Questions remain over death of soldier due to join secretive cyber-warfare brigade

A hand holding a smart phone, using the internet
Tom Coburg

The decomposed body of lance corporal Bernard Mongan was discovered in his room in an accommodation block at Catterick Garrison three weeks after the soldier had been last seen. His death will require a thorough investigation.

Mongan was expected to take up a new posting with the highly controversial 77th Brigade, which specialises in top-secret cyber warfare.

Concerns

For the past five years, Mongan was attached to the Intelligence Corps as a member of the 1st Military Intelligence battalion.

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Mongan had reportedly been bullied because of his links to the south of Ireland and was violently assaulted by two Irish Guardsmen from the north of Ireland in November 2018. According to the Daily Mirror, Mongan’s widow claims “it feels like a cover up”.

Secretive brigade

The Canary has previously looked into the work of the 77th Brigade and found that it was formed from:

the Military Stabilisation and Support Group, Media Operations Group, 15 Psychological Operations Group and the Security Capacity Building team.

As previously reported, 15 Psychological Operations Group was headed by Steve Tatham, who went on to head the Defence division of SCL, the now defunct parent of data miner Cambridge Analytica (also defunct in the wake of the Facebook data privacy scandal).

The 77th Brigade website reveals little detail of its work, but in 2018 Wired paid a visit to its base and described its activities.

In February 2018, chief of the general staff Sir Nicholas Carter quoted War in 140 Characters author David Patrikarakos, who said “social media is throwing up digital supermen: hyper-connected and hyper-empowered online individuals”. Carter added, “I’d like a few of those in 77 Brigade, please.” As The Canary previously noted, one 77th reserve was Gordon MacMillan, a senior Twitter editor with responsibility for Europe, the Middle East and Africa (EMEA).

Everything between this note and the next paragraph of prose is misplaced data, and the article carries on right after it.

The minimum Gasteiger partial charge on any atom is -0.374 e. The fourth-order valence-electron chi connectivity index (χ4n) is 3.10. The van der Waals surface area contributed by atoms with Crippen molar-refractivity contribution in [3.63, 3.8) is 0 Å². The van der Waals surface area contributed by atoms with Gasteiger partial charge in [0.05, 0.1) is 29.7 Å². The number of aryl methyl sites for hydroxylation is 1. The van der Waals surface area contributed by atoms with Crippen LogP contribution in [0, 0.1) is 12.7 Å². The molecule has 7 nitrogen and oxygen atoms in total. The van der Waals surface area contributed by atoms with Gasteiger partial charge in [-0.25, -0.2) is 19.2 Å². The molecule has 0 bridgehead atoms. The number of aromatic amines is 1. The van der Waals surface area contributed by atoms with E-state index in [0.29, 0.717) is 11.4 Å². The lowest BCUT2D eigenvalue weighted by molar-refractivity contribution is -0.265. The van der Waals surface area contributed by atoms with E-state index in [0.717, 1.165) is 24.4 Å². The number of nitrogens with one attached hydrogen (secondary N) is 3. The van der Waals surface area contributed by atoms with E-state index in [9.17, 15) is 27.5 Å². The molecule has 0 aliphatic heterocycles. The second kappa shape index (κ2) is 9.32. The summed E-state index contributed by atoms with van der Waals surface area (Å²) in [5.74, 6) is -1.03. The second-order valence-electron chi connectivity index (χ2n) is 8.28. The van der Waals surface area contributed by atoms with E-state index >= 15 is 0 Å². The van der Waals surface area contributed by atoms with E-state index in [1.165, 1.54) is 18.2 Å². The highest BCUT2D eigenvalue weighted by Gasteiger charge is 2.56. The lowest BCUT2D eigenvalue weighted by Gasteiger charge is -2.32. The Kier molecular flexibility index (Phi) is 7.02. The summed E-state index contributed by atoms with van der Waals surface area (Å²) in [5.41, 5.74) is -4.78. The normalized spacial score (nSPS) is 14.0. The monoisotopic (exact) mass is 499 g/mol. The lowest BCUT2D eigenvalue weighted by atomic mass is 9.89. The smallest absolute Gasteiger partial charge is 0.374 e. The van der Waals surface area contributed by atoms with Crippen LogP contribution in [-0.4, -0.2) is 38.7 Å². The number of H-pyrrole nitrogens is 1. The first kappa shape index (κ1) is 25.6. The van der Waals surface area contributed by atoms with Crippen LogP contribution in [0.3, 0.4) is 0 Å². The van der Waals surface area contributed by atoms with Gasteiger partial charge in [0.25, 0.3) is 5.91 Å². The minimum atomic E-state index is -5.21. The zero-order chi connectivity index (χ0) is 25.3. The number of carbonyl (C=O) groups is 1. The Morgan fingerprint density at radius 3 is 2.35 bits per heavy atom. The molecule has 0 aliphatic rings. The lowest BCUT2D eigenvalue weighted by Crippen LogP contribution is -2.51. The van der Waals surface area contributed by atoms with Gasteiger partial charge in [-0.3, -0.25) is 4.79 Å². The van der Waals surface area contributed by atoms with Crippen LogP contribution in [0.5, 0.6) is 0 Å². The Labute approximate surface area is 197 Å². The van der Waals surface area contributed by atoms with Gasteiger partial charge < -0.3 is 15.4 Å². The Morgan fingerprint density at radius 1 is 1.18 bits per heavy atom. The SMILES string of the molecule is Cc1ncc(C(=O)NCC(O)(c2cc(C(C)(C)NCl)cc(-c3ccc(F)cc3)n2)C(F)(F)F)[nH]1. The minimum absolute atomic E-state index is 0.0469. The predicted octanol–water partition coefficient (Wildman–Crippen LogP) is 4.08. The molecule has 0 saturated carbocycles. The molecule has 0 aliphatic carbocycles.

Institute of Statecraft support

Institute of Statecraft (IoS) director and co-founder Dan Lafayeedney revealed in a speech in Israel that the IoS “supported the creation of special Army reserve units (e.g. 77 Bde and SGMI – Specialist Group Military Intelligence)”:

Much of our work to improve the effectiveness of our armed forces for all forms of modern warfare is, of course, very sensitive as we feed it into the highest levels of MOD and the armed forces.

What we seek to do is to help the Forces become more competent to fight modern war with all kinds of weapons, and to do so on the budget the state provides.

To that end we have supported the creation of special Army reserve units (e.g. 77 Bde and SGMI – Specialist Group Military Intelligence) with which we now have a close, informal relationship.

He added how civilian experts, such as hedge-fund managers and bankers, are also seconded to such units as reservists:

These bring in, as reservists with a special status, individuals who are very senior civilian experts in some relevant area, such as Hedge Fund managers, senior bankers, Heads of PA companies, etc. I.e. people whom the Army could never afford to hire, but who donate their time and expertise as patriots.

One IoS project is the antileft-wing Integrity Initiative propaganda network.

Inquest

An investigation into Mongan’s death has now reportedly been transferred from North Yorkshire Police to the military authorities. An inquest has been opened. Those investigations will undoubtedly examine the bullying Mongan endured, as well as why it took three weeks for his body to be discovered.

His family and friends deserve the truth.

Featured image via Pixabay

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